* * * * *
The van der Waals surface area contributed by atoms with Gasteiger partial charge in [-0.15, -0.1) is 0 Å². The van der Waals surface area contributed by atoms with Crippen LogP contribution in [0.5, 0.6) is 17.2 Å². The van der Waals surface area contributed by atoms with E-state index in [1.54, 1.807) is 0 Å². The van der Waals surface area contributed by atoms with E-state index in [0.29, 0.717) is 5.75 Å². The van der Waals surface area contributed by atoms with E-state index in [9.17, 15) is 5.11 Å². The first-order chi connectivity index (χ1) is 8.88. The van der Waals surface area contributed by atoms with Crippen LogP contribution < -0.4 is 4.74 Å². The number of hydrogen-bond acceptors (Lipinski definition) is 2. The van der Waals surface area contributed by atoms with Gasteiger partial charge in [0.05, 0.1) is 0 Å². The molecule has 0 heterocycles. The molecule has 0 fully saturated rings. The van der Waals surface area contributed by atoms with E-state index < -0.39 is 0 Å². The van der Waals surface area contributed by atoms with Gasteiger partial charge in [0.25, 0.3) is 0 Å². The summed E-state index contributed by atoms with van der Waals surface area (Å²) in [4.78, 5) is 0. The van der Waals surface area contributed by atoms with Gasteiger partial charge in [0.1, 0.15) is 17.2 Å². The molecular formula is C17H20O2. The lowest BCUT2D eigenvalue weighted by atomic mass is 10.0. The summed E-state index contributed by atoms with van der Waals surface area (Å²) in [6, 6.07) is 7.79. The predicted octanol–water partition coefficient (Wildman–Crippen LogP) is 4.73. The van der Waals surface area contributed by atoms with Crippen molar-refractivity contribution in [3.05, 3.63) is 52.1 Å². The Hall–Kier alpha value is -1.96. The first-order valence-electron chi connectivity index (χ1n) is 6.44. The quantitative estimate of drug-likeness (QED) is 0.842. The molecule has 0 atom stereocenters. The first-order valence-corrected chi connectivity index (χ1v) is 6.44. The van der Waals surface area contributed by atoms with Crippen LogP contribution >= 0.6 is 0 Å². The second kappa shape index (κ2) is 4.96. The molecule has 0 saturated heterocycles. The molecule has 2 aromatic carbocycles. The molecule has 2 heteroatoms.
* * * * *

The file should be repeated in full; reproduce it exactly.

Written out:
The van der Waals surface area contributed by atoms with Gasteiger partial charge in [-0.15, -0.1) is 0 Å². The van der Waals surface area contributed by atoms with Crippen LogP contribution in [0.5, 0.6) is 17.2 Å². The van der Waals surface area contributed by atoms with E-state index in [1.54, 1.807) is 0 Å². The van der Waals surface area contributed by atoms with E-state index in [0.29, 0.717) is 5.75 Å². The van der Waals surface area contributed by atoms with E-state index in [9.17, 15) is 5.11 Å². The first-order chi connectivity index (χ1) is 8.88. The van der Waals surface area contributed by atoms with Crippen LogP contribution < -0.4 is 4.74 Å². The number of hydrogen-bond acceptors (Lipinski definition) is 2. The van der Waals surface area contributed by atoms with Gasteiger partial charge in [0.05, 0.1) is 0 Å². The molecule has 0 heterocycles. The molecule has 0 fully saturated rings. The van der Waals surface area contributed by atoms with E-state index < -0.39 is 0 Å². The van der Waals surface area contributed by atoms with Gasteiger partial charge in [0.25, 0.3) is 0 Å². The summed E-state index contributed by atoms with van der Waals surface area (Å²) in [4.78, 5) is 0. The van der Waals surface area contributed by atoms with Gasteiger partial charge in [0.1, 0.15) is 17.2 Å². The molecular formula is C17H20O2. The lowest BCUT2D eigenvalue weighted by atomic mass is 10.0. The summed E-state index contributed by atoms with van der Waals surface area (Å²) in [6, 6.07) is 7.79. The predicted octanol–water partition coefficient (Wildman–Crippen LogP) is 4.73. The van der Waals surface area contributed by atoms with Crippen molar-refractivity contribution in [3.05, 3.63) is 52.1 Å². The Hall–Kier alpha value is -1.96. The first-order valence-electron chi connectivity index (χ1n) is 6.44. The quantitative estimate of drug-likeness (QED) is 0.842. The molecule has 0 atom stereocenters. The first-order valence-corrected chi connectivity index (χ1v) is 6.44. The van der Waals surface area contributed by atoms with Crippen LogP contribution >= 0.6 is 0 Å². The second kappa shape index (κ2) is 4.96. The molecule has 0 saturated heterocycles. The molecule has 2 aromatic carbocycles. The molecule has 2 heteroatoms.